...A belief-system with a history stretching back some 5 000 years, and practised today by approximately five hundred million people, mainly in India. This religious tradition is very diversified: there is no generally acknowledged single teacher or creed, and some commentators speak of the Hindu tradition embracing several religions, while not a few question whether the Western concept of religion is at all applicable in this context. The distinctive features of Hindu religion (its vast complexity aside) are the caste system and the view of life...

post-colonialism

post-colonialism   Quick reference

A Dictionary of Sociology (4 ed.)

Reference type:
Subject Reference
Current Version:
2015
Subject:
Social sciences, Sociology
Length:
269 words

...sought to speak on behalf of the colonized subjects rather than to write history from the standpoint of the colonial authorities. Partha Chatterjee ( Nationalist Thought and the Colonial World , 1986) and Ranajit Guha ( Elementary Aspects of Peasant Insurgency in Colonial India , 1983) were the key figures. The aim was to let subaltern, or subordinate, voices be heard and to break with the dominant colonial discourse. Related ideas that have influenced contemporary post-colonialism include those of the Franz Fanon and Edward Said ( Orientalism ,...

Malthus, Thomas Robert

Malthus, Thomas Robert (1766–1834)   Quick reference

A Dictionary of Sociology (4 ed.)

Reference type:
Subject Reference
Current Version:
2015
Subject:
Social sciences, Sociology
Length:
279 words

...father, a liberal English landowner and a friend of Rousseau , educated his own son until he went to Cambridge. There, Malthus was appointed a Fellow in 1793 , and in 1797 he took Holy Orders. In 1805 he became Professor of History and Political Economy at the East India Company College at Haileybury. In his Essay Malthus engaged with the contemporary debate about the perfectibility of humankind. Against writers such as Godwin and Condorcet , who believed that the human race was capable of ever greater improvement and happiness, Malthus,...

socio-technical system

socio-technical system   Quick reference

A Dictionary of Sociology (4 ed.)

Reference type:
Subject Reference
Current Version:
2015
Subject:
Social sciences, Sociology
Length:
283 words

...for consultation, innovation, flexibility, and an open mind in the design of work processes and procedures. The consultancy and action research work which led to the formulation of socio-technical systems was carried out in the coal-mining and textiles industries in Britain and India in the 1940s and 1950s, and seemed to show that work teams which operated a flexible allocation of tasks and jobs achieved higher productivity , lower absenteeism, and fewer accidents than work teams with a rigid division of labour and inflexible ‘segregated’ task groups. The...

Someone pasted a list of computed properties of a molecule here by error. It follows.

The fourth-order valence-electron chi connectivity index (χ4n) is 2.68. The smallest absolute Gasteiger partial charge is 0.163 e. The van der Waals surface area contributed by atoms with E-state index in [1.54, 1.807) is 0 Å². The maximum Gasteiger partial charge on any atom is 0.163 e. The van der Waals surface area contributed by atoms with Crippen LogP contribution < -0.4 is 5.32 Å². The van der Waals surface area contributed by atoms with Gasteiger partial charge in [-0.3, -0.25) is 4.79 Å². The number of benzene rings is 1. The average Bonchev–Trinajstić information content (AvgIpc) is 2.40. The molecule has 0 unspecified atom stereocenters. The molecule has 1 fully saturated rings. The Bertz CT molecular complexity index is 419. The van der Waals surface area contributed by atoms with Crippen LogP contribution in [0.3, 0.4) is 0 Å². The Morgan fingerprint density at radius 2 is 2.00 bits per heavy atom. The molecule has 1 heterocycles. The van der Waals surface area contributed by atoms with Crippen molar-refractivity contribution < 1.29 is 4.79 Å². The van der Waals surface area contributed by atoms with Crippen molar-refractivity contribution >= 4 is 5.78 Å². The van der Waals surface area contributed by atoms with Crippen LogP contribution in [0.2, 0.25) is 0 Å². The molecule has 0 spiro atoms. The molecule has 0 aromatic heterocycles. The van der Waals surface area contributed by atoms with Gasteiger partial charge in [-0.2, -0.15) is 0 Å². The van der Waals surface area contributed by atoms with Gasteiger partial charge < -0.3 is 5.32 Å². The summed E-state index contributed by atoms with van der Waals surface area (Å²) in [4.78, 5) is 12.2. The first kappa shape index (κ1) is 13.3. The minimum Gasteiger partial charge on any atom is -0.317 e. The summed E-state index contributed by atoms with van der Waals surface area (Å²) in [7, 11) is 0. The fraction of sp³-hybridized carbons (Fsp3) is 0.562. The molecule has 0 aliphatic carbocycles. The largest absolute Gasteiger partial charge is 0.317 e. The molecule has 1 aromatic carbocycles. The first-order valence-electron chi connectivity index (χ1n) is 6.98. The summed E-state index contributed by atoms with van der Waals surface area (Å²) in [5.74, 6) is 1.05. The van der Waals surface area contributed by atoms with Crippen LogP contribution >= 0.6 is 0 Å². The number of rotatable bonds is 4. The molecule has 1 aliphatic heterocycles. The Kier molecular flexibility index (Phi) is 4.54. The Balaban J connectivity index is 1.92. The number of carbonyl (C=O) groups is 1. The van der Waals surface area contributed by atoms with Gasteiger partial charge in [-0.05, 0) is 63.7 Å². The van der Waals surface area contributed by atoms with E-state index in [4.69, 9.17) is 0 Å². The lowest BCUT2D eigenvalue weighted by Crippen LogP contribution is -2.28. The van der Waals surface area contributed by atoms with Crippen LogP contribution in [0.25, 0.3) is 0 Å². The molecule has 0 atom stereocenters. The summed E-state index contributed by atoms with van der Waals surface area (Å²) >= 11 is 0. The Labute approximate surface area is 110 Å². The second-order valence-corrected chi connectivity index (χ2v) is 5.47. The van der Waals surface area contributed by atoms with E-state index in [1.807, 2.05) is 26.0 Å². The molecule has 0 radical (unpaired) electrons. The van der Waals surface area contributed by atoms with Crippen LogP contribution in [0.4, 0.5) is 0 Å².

ethnicity

ethnicity   Quick reference

A Dictionary of Sociology (4 ed.)

Reference type:
Subject Reference
Current Version:
2015
Subject:
Social sciences, Sociology
Length:
431 words

...American society. Ethnic groups are therefore fluid in composition and subject to changes in definition. New ethnic groups are constantly being formed as populations move between countries. Indians in Britain, for example, constitute an ethnic group—although as individuals in India they would be seen to be members of quite different groups in terms of caste and language . The concept of ethnicity is particularly important when it forms the basis for social discrimination (as, for example, in the case of Jews in Nazi Germany) or for independence...

caste

caste   Quick reference

A Dictionary of Sociology (4 ed.)

Reference type:
Subject Reference
Current Version:
2015
Subject:
Social sciences, Sociology
Length:
492 words

...non-Hindu outsiders very successfully. Since independence in 1947 , the Indian state has attempted to break down caste divisions and to improve the position of the untouchables (now called Dalit ). In practice caste retains an important role in the social structure of India and Indian overseas communities. Max Weber attempted to convert the term into an ideal type of rigid hierarchical social stratification , based on extreme closure criteria. He saw it as synonymous with ethnic status stratification and as one end of a continuum that contrasted...

Industrial Revolution, The

Industrial Revolution, The   Quick reference

A Dictionary of Sociology (4 ed.)

Reference type:
Subject Reference
Current Version:
2015
Subject:
Social sciences, Sociology
Length:
767 words

...of powerful manufacturing industries that in turn relied on, and were strengthened by, both expanding internal markets and exports overseas. The textile industry, for instance, relied on raw material from America; finished goods were sold internally but also abroad, especially in India, where British colonial rule was able virtually to destroy the once flourishing Indian textile industry by forbidding the export of Indian textiles. Fifth, technological inventions and developments, in particular that of steam power, were crucial to the operation of trains, ships,...